Matthew J. Bilker, the Hendersons’ attorney, said he reviewed the home inspector’s report for the mortgage and there was no mention of cracks. “A crack in the foundation would have been a red flag,” he said.

For the $25,600 Donegal paid for damages to Ida, the payments broke down as follows: $10,000 for lost hemp and $15,600 for property damage and repair of septic lines.

Bilker said nearly all of the $15,600 paid emergency contractors who pumped out the Hendersons’ septic tank and cleaned out the sewage-filled basement. The couple “have not been paid for the losses suffered”, he said.

The Hendersons said they needed the claim clarified. One side of the basement is temporarily braced with wooden supports that Glen has nailed together.

And it’s a new hemp season. The couple, who have three children, bought the home in what Brooke calls “God’s Country” in western Chester County because they wanted to farm the property.

Pennsylvania began regulating commercial hemp cultivation in 2018 after the federal government lifted a decades-long ban. Both hemp and marijuana are cannabis plants. But hemp contains 0.03% or less of THC, the psychoactive ingredient in marijuana.

Today, there are approximately 85 licensed hemp growers and processors in the Philadelphia area, based on 2021 data, and 328 statewide.

In 2020, the Hendersons purchased a John Deere tractor and applied for a hemp license with the Pennsylvania Department of Agriculture. The state issued the Hendersons a hemp license that May and Brooke and Glen viewed the 2020 season as a trial run.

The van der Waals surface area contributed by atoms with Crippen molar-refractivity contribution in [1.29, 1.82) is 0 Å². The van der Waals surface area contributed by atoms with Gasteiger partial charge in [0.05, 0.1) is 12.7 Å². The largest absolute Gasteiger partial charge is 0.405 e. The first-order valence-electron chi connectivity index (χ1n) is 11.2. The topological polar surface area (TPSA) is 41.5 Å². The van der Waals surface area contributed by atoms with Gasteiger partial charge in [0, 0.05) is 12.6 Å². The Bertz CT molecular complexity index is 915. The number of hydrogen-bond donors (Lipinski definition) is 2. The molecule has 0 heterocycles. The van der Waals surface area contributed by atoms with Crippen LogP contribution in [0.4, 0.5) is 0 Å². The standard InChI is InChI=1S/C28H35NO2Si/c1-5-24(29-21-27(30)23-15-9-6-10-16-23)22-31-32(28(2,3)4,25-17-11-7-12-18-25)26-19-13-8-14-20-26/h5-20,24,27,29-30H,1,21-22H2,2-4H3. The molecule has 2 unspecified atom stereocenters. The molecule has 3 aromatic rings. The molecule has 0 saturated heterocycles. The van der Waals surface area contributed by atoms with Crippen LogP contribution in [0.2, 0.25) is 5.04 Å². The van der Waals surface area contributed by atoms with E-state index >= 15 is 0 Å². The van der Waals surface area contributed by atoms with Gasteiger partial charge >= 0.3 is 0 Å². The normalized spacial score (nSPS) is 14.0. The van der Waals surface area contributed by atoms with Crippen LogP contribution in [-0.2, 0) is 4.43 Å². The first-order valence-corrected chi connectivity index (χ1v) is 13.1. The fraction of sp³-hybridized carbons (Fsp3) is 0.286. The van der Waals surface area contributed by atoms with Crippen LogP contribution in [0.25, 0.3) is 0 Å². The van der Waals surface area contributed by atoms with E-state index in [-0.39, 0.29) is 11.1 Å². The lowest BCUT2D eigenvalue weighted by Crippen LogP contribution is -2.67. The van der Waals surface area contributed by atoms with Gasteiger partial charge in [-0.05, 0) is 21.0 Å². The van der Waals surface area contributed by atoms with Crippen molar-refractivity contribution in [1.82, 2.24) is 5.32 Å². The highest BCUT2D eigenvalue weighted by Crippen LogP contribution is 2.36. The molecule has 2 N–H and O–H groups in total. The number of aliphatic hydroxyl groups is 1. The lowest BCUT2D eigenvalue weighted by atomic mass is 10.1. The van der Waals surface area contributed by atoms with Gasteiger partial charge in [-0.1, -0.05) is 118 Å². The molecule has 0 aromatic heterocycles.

Brooke, who grew up in Sussex County, Delaware, and attended Delaware Technical Community College in Dover for architectural engineering, designed kitchens and worked at Lowe’s and a granite countertop company. He was also prescribed medical marijuana for pain from a car accident, which led to the decision to grow hemp.

Brooke harvested parts of her second and third crops after Ida. She dried and processed the hemp in a temporary storage container. She has turned them into gummies, extracts, pet treats and topical CBG and CBD products which she sells through her website, www.naturalblhend.com – which claims to offer “organically grown hemp flowers from our farm at your doorstep!”

In 2021, she significantly expanded her harvest by planting 4,000 hemp plants on 2.2 acres. She harvested 1,300 plants in mid-August – just before the storm – and stored them in the basement. “We were looking to get to the end of the rainbow,” Brooke said.

Instead of a rainbow, Ida’s storm clouds appeared.

Brooke and Glen recently returned from the Pennsylvania Cannabis Festival in Kutztown. They spoke on the phone from a restaurant. Brooke said, “We’re entering a new growing season and we haven’t moved forward.”

Brooke said they will likely plant fewer seedlings this year and develop new arrangements for curing and curing hemp. They won’t use the basement.